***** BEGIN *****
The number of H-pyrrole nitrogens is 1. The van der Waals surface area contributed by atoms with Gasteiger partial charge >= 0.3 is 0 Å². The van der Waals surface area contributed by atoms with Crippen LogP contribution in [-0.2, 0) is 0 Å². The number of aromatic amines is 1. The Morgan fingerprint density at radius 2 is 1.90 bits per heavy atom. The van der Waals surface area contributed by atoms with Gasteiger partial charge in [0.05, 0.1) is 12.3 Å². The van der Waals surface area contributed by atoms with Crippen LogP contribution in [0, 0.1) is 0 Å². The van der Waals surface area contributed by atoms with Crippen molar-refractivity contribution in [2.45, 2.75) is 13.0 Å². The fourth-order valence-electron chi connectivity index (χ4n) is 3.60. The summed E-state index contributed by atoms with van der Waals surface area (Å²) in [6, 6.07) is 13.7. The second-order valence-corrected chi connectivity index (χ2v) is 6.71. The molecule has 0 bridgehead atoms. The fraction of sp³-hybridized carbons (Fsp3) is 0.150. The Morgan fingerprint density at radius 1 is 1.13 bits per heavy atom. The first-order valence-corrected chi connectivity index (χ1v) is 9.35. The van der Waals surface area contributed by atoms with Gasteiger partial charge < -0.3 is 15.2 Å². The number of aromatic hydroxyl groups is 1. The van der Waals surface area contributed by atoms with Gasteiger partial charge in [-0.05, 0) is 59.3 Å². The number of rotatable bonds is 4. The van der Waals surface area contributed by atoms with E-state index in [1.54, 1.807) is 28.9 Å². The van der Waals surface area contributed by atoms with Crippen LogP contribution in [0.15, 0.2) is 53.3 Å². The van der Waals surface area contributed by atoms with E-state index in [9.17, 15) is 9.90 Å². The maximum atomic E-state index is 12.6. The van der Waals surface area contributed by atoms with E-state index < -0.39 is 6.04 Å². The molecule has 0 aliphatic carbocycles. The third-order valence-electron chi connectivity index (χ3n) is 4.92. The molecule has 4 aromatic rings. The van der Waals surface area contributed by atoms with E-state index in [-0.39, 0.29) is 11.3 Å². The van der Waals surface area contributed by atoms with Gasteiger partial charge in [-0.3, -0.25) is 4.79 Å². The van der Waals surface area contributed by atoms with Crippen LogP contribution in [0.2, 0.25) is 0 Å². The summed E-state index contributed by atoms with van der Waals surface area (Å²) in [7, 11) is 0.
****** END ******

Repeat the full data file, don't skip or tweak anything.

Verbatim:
The number of H-pyrrole nitrogens is 1. The van der Waals surface area contributed by atoms with Gasteiger partial charge >= 0.3 is 0 Å². The van der Waals surface area contributed by atoms with Crippen LogP contribution in [-0.2, 0) is 0 Å². The number of aromatic amines is 1. The Morgan fingerprint density at radius 2 is 1.90 bits per heavy atom. The van der Waals surface area contributed by atoms with Gasteiger partial charge in [0.05, 0.1) is 12.3 Å². The van der Waals surface area contributed by atoms with Crippen LogP contribution in [0, 0.1) is 0 Å². The van der Waals surface area contributed by atoms with Crippen molar-refractivity contribution in [2.45, 2.75) is 13.0 Å². The fourth-order valence-electron chi connectivity index (χ4n) is 3.60. The summed E-state index contributed by atoms with van der Waals surface area (Å²) in [6, 6.07) is 13.7. The second-order valence-corrected chi connectivity index (χ2v) is 6.71. The molecule has 0 bridgehead atoms. The fraction of sp³-hybridized carbons (Fsp3) is 0.150. The Morgan fingerprint density at radius 1 is 1.13 bits per heavy atom. The first-order valence-corrected chi connectivity index (χ1v) is 9.35. The van der Waals surface area contributed by atoms with Gasteiger partial charge < -0.3 is 15.2 Å². The number of aromatic hydroxyl groups is 1. The van der Waals surface area contributed by atoms with Gasteiger partial charge in [-0.05, 0) is 59.3 Å². The number of rotatable bonds is 4. The van der Waals surface area contributed by atoms with E-state index in [1.54, 1.807) is 28.9 Å². The van der Waals surface area contributed by atoms with Crippen LogP contribution in [0.15, 0.2) is 53.3 Å². The van der Waals surface area contributed by atoms with E-state index in [9.17, 15) is 9.90 Å². The maximum atomic E-state index is 12.6. The van der Waals surface area contributed by atoms with E-state index < -0.39 is 6.04 Å². The molecule has 0 aliphatic carbocycles. The third-order valence-electron chi connectivity index (χ3n) is 4.92. The molecule has 4 aromatic rings. The van der Waals surface area contributed by atoms with E-state index in [-0.39, 0.29) is 11.3 Å². The van der Waals surface area contributed by atoms with Gasteiger partial charge in [-0.3, -0.25) is 4.79 Å². The van der Waals surface area contributed by atoms with Crippen LogP contribution in [0.2, 0.25) is 0 Å². The summed E-state index contributed by atoms with van der Waals surface area (Å²) in [7, 11) is 0.